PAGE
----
John Updike's "Gertrude and Claudius"
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Gertrude and Claudius, John Updike’s latest novel, ends on a happy note. The new king of Denmark has ascended to his rightful position on the throne; his beautiful bride is by his side, rhomboids of sun are doing their thing on the walls, god is in his heaven, and everything is looking just dandy. ‘He had gotten away with it,’ thinks the King. ‘Everything would be fine.’ There’s only one small problem: the vast ton-weight of calamity hanging around the next bend – otherwise known as Hamlet. But hey. Apart from that, sure; things are going to turn out just great. I do love happy endings. Would anybody care to celebrate with a goblet of wine?

That scene – bright and buoyant with disaster – is to be found on the last page of this, the latest in a fruitful line of Shakespearean remixes. We’ve already had Tom Stoppard’s Rosencrantz and Guildernstern Are Dead, which gave us Hamlet almost without Hamlet. More recently, Stoppard’s Shakespeare in Love gave us Shakespeare without Shakespeare’s plays – an unbeatable box-office proposition. Now we’ve got what script wonks would call Gertrude and Claudius’s ‘backstory': a prequel starting over a decade before the action of Shakespeare’s play, and delivering us right to the doorstep of Act I, Scene 1. Imagine that long swooping zoom shot that used to begin the News at Ten – the one that began in outer space before skidding to a halt just inches from the face of Big Ben – then replace Big Ben with Hamlet, and you’ll get the general idea. Even as we speak, Hollywood is rushing to fill in the character arc of this Laertes fellow and to get the low-down on Yorick’s early years on the club circuit, as a suitable vehicle for Robin Williams. Just what is it with this play? Why does it demand to be wrested from the grasp of its hero?

A C Bradley is roundly, routinely castigated for treating Shakespeare’s characters as if they lived lives that were independent of the page – an inaccurate accusation, since that is what we do every time we read a good book. If anything, Bradley’s sin was the opposite, born of pedantry not licence – an inability to leap free of the page and imagine what that life might be like without the crutches of close textual evidence. Updike’s book makes the leap. It proves that the best imaginations are highly contagious – spilling from one author to the next, and from book to book – and it offers a salty cocktail of the familiar and the foreign. The story Updike tells is, of course, universally known. When the action opens, the blushing teenage bride, Gertrude, is being plunged into joyless matrimony with the cold and uncommunicative future King, Hamlet – from which she is rescued by the dashingly jet-set Claudius, who beguiles her with presents from the far-off bazaars of Byzantium. It all ends in adultery, death and dark mutterings of conspiracy. Literary scholars will of course instantly recognise the The Most Piteous Tragedie of Diana and Dodi, with 13th-century Byzantium standing in for the Harrods food hall.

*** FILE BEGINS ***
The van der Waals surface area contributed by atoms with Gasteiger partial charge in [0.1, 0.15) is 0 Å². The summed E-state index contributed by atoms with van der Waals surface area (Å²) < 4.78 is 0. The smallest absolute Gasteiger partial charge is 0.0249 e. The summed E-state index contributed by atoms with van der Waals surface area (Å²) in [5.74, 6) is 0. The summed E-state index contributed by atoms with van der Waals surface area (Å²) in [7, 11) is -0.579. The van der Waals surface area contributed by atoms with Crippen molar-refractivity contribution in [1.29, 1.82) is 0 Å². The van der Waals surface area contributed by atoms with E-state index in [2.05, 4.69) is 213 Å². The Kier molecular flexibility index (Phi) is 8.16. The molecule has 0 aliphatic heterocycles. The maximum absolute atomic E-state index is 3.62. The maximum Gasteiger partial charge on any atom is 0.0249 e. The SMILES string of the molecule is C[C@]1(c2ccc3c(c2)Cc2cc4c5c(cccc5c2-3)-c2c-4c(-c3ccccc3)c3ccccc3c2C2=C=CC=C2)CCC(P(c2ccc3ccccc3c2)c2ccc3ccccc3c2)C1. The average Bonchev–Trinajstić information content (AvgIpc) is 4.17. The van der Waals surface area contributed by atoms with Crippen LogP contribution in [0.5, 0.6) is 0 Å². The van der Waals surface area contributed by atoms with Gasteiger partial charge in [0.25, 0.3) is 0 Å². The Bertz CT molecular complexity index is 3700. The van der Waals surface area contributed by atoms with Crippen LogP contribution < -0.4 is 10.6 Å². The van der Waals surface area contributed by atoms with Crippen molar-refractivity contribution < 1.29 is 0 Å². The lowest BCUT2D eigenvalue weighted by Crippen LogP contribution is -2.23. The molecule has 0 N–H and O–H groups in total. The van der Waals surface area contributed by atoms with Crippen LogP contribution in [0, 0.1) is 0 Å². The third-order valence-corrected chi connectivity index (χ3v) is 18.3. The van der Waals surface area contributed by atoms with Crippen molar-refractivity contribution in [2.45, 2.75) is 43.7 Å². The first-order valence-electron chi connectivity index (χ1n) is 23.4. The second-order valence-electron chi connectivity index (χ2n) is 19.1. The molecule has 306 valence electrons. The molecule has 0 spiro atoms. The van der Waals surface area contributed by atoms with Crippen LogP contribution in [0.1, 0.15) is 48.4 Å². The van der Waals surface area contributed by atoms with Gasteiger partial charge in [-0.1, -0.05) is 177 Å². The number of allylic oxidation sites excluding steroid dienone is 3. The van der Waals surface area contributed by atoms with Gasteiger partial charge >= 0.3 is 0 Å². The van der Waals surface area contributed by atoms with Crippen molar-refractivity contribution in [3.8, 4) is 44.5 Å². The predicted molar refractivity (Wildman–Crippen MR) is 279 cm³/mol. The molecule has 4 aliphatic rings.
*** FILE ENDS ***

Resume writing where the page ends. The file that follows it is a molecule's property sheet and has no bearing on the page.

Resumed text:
'Arete is a journal as exquisite in its execution as in its intentions.'
John Updike

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